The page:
Smith will receive $54,486 of a $718,000 collaborative award with four other universities to build a national network of Faculty Learning Communities (FLCs) that provide professional development opportunities so more faculty can use constructed response assessments to reform teaching in biology. UMaine faculty members Seanna Annis, Farahad Dastoor and Brian Olsen will work with Smith to develop the UMaine FLC.
The project seeks to provide insight into factors that facilitate or hamper faculty using modified teaching materials and practices. It also lays the foundation for a national network of FLCs and subject-based virtual communities with access to real-time automated analysis of AACR assessment items, faculty-developed teaching resources and support.
Smith, who says she chose a faculty position at UMaine in order to work with fantastic researchers and supportive peers, appreciates that her colleagues helped her think about research questions and mentored her during the grant-writing process.
She’s also grateful for the contributions of K-12 teachers. “The pilot data the K-12 teachers collected about university-level STEM instruction was featured in the grant to broaden use of evidence-based teaching and learner-centered practices in STEM courses,” Smith says. “That grant earned the highest scores of any I submitted. My colleagues and I are incredibly lucky to work with such a talented group of teachers who are also excellent researchers.”
Contact: Beth Staples, 207.581.3777
“The State of Our Nation: Hardball vs. Civility” will be the focus of the William S. Cohen Lecture at the University of Maine on Nov. 7 featuring former Wyoming Sen. Alan Simpson, co-chair of the National Commission on Fiscal Responsibility and Reform.
Simpson will be joined by former Secretary of Defense William Cohen in the discussion, moderated by alumnus Mark Woodward, former Bangor Daily News executive editor.
The 3 p.m. event in the Collins Center for the Arts is free and open to the public. Tickets are available on a first-come, first-served basis by calling the Collins Center for the Arts box office, 581.1755 or 1-800-MCA-TIXX. Box office hours are Monday-Friday, 9 a.m.-4 p.m.
The moderated discussion on hardball versus civility in Washington is the second time a question-and-answer-style discussion format has been featured in UMaine’s William S. Cohen Lecture Series, which began in 1998. Cohen, the Bangor native who represented Maine in Congress for 24 years before joining President Clinton’s cabinet, established the series when he donated a collection of papers chronicling his Congressional career to the university’s Fogler Library.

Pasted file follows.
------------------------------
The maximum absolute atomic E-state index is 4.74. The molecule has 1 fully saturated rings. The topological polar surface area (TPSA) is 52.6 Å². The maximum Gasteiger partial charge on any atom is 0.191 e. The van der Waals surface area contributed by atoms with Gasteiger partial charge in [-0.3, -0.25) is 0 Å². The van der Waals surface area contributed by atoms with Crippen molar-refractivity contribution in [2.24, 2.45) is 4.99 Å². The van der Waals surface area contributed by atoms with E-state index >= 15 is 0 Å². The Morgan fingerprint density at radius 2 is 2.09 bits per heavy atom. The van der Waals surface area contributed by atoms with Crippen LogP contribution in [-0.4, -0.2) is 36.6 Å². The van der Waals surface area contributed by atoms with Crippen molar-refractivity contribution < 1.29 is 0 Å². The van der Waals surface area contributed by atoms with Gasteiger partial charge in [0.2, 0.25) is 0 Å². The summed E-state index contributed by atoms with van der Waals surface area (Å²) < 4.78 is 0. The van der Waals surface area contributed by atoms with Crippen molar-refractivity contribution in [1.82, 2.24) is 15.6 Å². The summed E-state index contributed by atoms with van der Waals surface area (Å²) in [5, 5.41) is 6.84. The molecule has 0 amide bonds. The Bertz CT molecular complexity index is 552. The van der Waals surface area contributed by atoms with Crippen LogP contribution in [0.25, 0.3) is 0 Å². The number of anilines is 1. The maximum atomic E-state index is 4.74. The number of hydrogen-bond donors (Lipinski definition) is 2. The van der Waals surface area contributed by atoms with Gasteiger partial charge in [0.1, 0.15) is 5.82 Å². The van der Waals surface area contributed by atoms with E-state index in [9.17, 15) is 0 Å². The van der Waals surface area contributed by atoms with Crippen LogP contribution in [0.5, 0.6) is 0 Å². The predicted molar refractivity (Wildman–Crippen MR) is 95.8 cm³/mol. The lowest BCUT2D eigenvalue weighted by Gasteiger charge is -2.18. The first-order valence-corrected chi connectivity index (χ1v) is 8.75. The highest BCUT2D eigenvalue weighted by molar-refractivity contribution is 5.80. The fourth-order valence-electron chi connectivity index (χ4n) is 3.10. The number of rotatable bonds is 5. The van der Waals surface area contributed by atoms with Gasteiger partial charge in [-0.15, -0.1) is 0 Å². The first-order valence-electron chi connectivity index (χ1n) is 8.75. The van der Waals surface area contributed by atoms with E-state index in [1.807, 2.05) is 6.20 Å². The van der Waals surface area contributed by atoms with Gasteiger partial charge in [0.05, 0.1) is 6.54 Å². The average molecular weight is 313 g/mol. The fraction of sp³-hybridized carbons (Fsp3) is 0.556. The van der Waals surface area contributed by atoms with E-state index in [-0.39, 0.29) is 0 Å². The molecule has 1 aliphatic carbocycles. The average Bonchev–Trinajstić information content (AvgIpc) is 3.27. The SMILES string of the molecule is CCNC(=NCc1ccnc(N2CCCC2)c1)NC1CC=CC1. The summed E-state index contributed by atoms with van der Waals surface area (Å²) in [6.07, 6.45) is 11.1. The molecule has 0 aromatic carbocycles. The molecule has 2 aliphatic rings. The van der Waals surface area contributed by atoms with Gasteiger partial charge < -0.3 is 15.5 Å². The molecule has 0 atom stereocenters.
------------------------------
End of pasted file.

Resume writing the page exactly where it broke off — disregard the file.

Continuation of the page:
Taking the stage this year with Cohen will be Simpson, a U.S. senator from 1979-97. From 1985-95, he was assistant Republican leader. In his Congressional career, Simpson sponsored legislation that dealt with the establishment of federal standards for clean air and water, toxic waste cleanup, and nuclear regulation. He was active on issues regarding veterans, aging, the environment and immigration laws.
In 2006, Simpson was named to the 10-member Iraq Study Group, a Congressionally appointed panel co-chaired by Lee Hamilton and James Baker, charged with assessing the Iraq War and offering policy recommendations. In 2010, President Barack Obama appointed Simpson and Erskine Bowles to co-chair the 18-member National Commission on Fiscal Responsibility and Reform, commonly referred to as the Deficit Commission or Debt Panel.
Simpson will be the ninth Cohen Lecturer since the start of the series, established to bring to UMaine a distinguished speaker with informed perspectives on matters related to international policy and commerce. Cohen delivered the first lecture in the series in March 1998; Madeleine Albright, then Secretary of State, followed in 1999; retired U.S. Senator and former astronaut John Glenn, 2001, former Canadian Prime Minister Brian Mulroney, 2003; former CBS News correspondent Dan Rather, 2005; Washington Post journalist and author Bob Woodward, 2007; Attorney General Eric Holder, 2009; retired U.S. Marine Gen. James Jones, 2011.
The 2013 Cohen Lecture is a function of UMaine’s William S. Cohen Center for International Policy and Commerce, established in 1997. Cohen, who is a former UMaine business faculty member, donated his collection of papers to UMaine’s Fogler Library when the center was established. In January 2001, Cohen gave the papers from his tenure as Secretary of Defense to the university.
Contact: Margaret Nagle, 207.581.3745